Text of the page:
In 387 he was born at Kilpatrick near Dumbarton in Scotland to Calphurnius and Conchessa. Calphurnius belonged to a high ranking Roman family. Conchessa was related to St Martin of Tours. When he was about 16, he was captured from his home by Irish raiders and taken as a slave to what is now Ballymena in Ireland, where he lived for six years looking after sheep and learning Gaelic before escaping and returning to his family. After becoming a cleric, he returned to Ireland as an ordained bishop in the north and west of the island, but little is known about the places where he worked. By the seventh century, he had come to be revered as the patron saint of Ireland. His life would appear to be well documented, but it is difficult to tease apart what actually happened from what later writers have added as romantic gloss. Much of what is said to have happened is patent fiction to add weight to the figure of Patrick, in the same way that much of what is reported to happen to modern celebrities as reported by the media is fiction. Plus ca change?
The dates of Patrick's life cannot be fixed with certainty but it is generally accepted that he was active as a missionary in Ireland during the second half of the fifth century. He died at Saul, Downpatrick in Ireland between 460 and 490. St Patrick's Day is observed on March 17, the date of his death.
Little is known about his early life except it is safe to assume he was English in origin and at some point was ordained, went to Rome and was ordained Bishop and his episcopal see was established at Whithorn and named after another Bishop, St Martin. The first we hear of Ninian is from the writer Bede who reports that the southern Picts came across him and took kindly to is preaching.
Ninian also founded a monastery at Whithorn which, in time, became famous as a monastic school within a century of his death. Though his success with the Picts was noted, by the time Patrick turned up this success had withered on the vine and died, for Patrick describes the Picts as "apostates", and further evidence that they abandoned Christianity is provided by Columba and Kentigern. There are no substantial contemporary accounts of Ninian, but Bede was pretty rigorous so it's likely that he lived and isn't a fabled character, but other attributions of Ninian were written long after his death and are therefore unreliable.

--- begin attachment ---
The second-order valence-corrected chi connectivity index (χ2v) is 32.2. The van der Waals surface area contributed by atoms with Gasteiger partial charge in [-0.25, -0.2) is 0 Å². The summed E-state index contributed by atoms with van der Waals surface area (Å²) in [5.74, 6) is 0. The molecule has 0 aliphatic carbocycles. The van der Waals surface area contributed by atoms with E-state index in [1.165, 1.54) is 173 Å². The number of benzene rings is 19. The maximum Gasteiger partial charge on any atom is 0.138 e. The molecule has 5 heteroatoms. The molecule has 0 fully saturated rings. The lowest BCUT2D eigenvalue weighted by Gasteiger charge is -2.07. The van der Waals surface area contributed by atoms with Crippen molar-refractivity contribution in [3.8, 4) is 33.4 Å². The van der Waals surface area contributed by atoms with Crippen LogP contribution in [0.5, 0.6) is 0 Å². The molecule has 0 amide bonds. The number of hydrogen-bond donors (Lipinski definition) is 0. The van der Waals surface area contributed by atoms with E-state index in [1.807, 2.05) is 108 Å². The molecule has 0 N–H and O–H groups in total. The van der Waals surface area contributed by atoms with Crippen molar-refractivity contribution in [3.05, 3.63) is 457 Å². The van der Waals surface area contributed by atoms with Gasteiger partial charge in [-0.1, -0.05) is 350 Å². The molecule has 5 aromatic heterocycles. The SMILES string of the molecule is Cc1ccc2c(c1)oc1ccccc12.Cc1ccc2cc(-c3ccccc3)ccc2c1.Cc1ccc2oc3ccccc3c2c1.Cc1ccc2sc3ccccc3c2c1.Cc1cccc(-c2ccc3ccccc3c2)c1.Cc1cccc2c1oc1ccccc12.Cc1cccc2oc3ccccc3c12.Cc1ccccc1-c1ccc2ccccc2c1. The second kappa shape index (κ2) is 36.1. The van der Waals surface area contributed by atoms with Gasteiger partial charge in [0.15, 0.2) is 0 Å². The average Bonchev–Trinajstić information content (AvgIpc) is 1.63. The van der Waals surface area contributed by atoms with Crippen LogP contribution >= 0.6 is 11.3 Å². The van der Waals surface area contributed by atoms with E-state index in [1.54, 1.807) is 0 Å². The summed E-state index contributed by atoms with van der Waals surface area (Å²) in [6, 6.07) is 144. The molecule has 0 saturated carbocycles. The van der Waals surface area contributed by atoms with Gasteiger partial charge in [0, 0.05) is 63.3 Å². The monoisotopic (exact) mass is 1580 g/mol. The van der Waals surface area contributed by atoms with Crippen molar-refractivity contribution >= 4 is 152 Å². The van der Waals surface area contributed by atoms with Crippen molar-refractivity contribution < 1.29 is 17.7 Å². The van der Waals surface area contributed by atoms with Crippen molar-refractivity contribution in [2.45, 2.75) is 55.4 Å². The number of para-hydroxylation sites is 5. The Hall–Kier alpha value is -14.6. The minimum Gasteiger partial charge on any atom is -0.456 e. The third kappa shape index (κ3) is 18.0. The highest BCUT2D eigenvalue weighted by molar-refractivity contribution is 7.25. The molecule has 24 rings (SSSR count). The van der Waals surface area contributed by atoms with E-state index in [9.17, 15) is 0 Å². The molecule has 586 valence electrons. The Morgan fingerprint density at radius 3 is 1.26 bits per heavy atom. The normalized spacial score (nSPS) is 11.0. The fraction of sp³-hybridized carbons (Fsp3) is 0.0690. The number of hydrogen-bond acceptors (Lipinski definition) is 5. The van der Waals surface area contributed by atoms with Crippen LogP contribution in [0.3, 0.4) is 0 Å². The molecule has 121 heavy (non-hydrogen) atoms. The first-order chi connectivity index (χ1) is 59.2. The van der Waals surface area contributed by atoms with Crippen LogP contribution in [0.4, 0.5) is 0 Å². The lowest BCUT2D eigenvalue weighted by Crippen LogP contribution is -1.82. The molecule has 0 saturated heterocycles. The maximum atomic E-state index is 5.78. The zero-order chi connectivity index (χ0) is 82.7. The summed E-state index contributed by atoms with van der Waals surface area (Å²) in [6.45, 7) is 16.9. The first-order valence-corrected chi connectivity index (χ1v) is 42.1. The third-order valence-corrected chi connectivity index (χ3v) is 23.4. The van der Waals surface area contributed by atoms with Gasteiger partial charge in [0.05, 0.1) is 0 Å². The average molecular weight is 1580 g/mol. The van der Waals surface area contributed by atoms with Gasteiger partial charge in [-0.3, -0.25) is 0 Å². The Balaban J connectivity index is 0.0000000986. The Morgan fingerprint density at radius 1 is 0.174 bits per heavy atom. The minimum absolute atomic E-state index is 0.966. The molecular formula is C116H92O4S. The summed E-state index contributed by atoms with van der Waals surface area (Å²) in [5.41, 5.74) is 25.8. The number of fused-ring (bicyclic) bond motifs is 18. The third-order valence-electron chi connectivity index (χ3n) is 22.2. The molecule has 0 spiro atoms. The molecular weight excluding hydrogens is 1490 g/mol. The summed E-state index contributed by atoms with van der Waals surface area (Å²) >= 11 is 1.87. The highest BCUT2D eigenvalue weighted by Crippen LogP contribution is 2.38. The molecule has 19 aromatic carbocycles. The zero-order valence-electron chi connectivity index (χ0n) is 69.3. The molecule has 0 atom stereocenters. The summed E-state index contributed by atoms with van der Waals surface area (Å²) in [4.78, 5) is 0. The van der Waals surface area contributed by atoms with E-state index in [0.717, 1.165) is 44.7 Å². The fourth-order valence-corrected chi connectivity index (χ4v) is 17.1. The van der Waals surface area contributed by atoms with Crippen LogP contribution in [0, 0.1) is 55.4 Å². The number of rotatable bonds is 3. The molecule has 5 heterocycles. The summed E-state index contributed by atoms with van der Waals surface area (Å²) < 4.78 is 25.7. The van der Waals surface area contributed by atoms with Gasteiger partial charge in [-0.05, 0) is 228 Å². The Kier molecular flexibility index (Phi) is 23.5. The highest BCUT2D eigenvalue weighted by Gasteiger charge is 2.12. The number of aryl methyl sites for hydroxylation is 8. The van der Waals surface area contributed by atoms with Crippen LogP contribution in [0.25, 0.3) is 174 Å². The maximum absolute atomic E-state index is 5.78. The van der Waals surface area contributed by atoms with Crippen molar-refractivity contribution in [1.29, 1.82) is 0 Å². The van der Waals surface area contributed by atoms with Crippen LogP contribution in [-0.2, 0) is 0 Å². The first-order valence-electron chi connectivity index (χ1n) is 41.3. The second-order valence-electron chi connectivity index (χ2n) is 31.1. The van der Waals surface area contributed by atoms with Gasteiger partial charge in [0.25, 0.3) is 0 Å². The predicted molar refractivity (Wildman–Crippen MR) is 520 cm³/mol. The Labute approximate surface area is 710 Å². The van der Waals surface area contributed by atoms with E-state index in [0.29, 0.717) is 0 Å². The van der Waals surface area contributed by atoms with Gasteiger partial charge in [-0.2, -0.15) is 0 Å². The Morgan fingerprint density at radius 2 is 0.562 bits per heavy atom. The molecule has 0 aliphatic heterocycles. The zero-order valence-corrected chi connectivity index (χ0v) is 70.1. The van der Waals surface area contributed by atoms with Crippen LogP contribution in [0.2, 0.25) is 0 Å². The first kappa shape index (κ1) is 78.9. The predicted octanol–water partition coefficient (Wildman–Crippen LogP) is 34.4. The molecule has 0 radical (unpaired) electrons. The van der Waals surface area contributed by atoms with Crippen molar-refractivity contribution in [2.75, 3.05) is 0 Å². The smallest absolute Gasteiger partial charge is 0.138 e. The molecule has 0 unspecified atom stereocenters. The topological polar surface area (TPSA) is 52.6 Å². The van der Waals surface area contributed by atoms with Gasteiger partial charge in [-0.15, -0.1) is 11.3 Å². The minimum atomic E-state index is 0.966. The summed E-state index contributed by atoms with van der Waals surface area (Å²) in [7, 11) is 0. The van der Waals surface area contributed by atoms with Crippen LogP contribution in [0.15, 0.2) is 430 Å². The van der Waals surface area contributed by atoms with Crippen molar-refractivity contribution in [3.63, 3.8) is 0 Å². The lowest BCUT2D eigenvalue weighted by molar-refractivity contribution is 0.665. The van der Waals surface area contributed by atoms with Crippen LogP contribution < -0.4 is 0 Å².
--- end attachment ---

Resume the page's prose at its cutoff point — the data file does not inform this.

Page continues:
We are not told how he died, we can reasonably assume from natural causes, but he died about AD 432. His body was interred at Whithorn.
Not to be confused with the saint of the same name who was Irish and popular in Scotland, Cenydd was a Christian hermit of the Gower Peninsula in Wales where place-name evidence indicates he was the founder of the church of Llangennyth. Stories about his origins are probably only legendary, recalling as they do the story of Moses in the basket. However, there are some elements of his story that are probably more reliable historically. It is fairly certain he was a cripple and a hermit. (It is said that after being cured by St David in 545, he returned to life as a hermit and prayed for his healing to be revoked.)
Cenydd's Feast Day is marked on 5 July. Up to the early twentieth century the festival was traditionally marked by the displaying of an effigy of a bird from a pole on the church tower, symbolising the legendary birds who cared for the infant Kenny, and the consumption of whitepot or 'milked meat' a dish made of flour, milk, sugar and dried fruits, not unlike a rice pudding or bread and butter pudding. It is thought he died on 27th June.
St Aidan of Lindisfarne